If he noticed the extraordinary heat they were generating he gave no sign of it, merely shook her hand as though he were meeting her at the queen's garden party, and asked her how she liked England.
"It's a little damp," she said.
"I know," he said, glancing out the window guiltily as though the rain were his personal fault. "My mother was American, you know." He shook his head. "She never could get used to the weather, or the inconveniences." He glanced out the window into the wet rose garden, and she suddenly realized that he'd lost both parents within the four years since that picture had been snapped. "However, you've got a schedule, and I am at your disposal."
"Yes. Thank you." She pulled out a notebook and pen. Since meeting the sexy young earl she'd been tingling with professional excitement-well, mostly professional. With his father walking the TV viewer through the estate, it would have been good television, depending on how riveting she could make the script. With a young Prince Charming on camera, Hart House could be Heartthrob House. But first, she was going to need his full cooperation.
"We really appreciate your interest in this project," she said, launching into her sales pitch. Producing and reporting were like seduction-you had to go with what worked. Of course, it was difficult to know right away. What would most likely get the earl to cooperate, she wondered, looking at that far too attractive face. Flattery? Should she appeal to his ego, or should she suggest he had an obligation to history and to his illustrious family? She went with a little of all those things. "As you know from our letters, George, this project is tentatively called Great Estates, Grand Titles. There will be six one-hour episodes, each exploring one English estate with an American connection. In your case, of course, your late mother.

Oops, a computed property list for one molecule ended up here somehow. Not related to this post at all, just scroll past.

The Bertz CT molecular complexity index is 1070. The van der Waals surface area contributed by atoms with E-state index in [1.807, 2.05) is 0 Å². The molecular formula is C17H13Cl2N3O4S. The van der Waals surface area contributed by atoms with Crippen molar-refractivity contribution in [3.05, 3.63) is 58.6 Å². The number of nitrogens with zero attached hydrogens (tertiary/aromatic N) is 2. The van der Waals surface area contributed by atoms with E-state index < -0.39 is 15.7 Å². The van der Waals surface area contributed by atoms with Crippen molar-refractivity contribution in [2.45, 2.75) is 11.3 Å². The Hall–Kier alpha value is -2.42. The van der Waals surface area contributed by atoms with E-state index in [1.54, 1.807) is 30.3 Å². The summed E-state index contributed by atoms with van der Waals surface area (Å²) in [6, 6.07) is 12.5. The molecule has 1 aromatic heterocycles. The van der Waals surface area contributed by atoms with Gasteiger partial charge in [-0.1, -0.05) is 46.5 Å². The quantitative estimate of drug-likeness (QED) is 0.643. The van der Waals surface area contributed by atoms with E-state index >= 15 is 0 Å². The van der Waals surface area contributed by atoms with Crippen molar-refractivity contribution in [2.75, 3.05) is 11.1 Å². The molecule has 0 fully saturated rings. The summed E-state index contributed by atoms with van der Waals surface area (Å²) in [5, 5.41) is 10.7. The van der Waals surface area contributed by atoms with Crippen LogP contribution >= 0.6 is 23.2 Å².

"We are so excited at the possibility of doing this show with you. It's history, English-American relations, a chance to show the world your beautiful home." She snuck a glance at him and found him listening politely, but not sitting forward in a lather of excitement.
"We'll try and keep disruption to a minimum, and of course there's the location fee."
His gaze sharpened and she felt him straighten almost imperceptibly in his chair. Who'd have thought it, it was the money that motivated him. She named a figure that was in the upper range of her budget. And saw an expression of relief cross his face. Money was tight, then. No huge ancestral fortune to pay for the upkeep of the estate.
"And how long would your crew be here?"
"Probably we'll shoot on location for about a week. It could be delayed if we don't get good weather to shoot outdoors, or sometimes there are unexpected delays. But I'm budgeting a week. Shooting to take place late spring."
"And what do you need from us?"
"All right. Well, I'm not only scouting locations, I'm also getting a feel for the story of this house and your family. I'll want you to talk about your mother, and how she came to leave Philadelphia to marry your father, but also the interesting stories. Ghosts, murders, that sort of thing."
"Air out the family closet."
"I think a good murder story or a house ghost adds a lot of interest to a story."
"Really." He rose. "Shall I put you to the test?"